China is the world’s biggest emitter of greenhouse gases, but it’s also leading the world in clean energy investment and deployment. The growth in China’s solar power sector, in particular, has been swift.
According to Bloomberg New Energy Finance, China added 53 gigawatts of solar photovoltaic (PV) capacity in 2017 alone, up from 30 gigawatts the year before. Part of the reason for this large increase? The Chinese government paid subsidies to developers of solar projects so as not to build more of the coal-fired power plants fouling the air in the country.
At the same time, solar energy costs have fallen in China and around the world to the point where, in some areas, solar power is comparable to — if not less expensive than — non-renewable energy sources like coal and natural gas.
These time-lapse videos from the NASA/USGS Landsat 8 and ESA Sentinel-2 satellites show the expansion of solar energy facilities in China — the above at Longyangxia and the below at Jinchang — during the five-year period between April 2013 and 2018.The images were processed by Descartes Labs, a technology company creating a “data refinery for satellite imagery analysis” that includes information from environmental satellites.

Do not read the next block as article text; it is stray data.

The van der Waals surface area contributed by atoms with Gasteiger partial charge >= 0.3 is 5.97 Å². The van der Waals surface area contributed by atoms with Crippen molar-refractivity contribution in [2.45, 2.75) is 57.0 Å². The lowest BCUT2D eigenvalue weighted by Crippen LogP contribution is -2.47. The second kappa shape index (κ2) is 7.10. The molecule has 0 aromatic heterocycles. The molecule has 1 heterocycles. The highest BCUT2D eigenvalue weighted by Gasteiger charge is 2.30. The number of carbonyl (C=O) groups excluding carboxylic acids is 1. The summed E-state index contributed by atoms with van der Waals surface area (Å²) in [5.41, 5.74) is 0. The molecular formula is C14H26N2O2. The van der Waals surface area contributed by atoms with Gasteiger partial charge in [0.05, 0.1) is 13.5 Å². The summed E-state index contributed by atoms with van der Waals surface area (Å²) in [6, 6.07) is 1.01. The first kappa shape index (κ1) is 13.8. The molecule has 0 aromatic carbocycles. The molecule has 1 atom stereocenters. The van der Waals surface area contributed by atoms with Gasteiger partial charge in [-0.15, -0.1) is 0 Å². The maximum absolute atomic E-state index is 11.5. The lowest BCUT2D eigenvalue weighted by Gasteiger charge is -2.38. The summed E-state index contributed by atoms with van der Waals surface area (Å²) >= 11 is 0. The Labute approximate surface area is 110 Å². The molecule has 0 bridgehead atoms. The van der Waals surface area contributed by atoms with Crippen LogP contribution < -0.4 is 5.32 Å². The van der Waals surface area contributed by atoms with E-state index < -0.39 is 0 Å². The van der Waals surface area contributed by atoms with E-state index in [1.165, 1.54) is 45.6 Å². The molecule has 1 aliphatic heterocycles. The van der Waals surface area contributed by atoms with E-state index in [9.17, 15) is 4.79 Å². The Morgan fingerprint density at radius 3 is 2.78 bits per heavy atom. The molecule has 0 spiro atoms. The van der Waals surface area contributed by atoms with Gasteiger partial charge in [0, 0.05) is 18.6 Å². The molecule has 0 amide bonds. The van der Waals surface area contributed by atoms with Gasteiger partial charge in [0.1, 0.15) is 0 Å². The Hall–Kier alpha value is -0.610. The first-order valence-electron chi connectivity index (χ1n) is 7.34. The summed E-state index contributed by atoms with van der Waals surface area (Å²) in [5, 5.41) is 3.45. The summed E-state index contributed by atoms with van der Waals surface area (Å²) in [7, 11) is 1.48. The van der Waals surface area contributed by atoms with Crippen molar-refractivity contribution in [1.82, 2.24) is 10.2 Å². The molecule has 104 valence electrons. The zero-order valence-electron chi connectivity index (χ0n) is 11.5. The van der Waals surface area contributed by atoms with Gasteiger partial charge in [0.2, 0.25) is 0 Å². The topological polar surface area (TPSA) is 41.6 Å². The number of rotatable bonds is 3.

For a time, the installation at Longyangxia was ranked as the largest solar installation in the world, with solar panels covering 10 square miles of Qinghai province.
Overall, Chinese investment in clean energy technologies in 2017 was about $133 billion, which was well ahead of the next biggest investor, the U.S., which devoted $57 billion. Solar power attracted 48 percent of the total global investment in clean energy last year.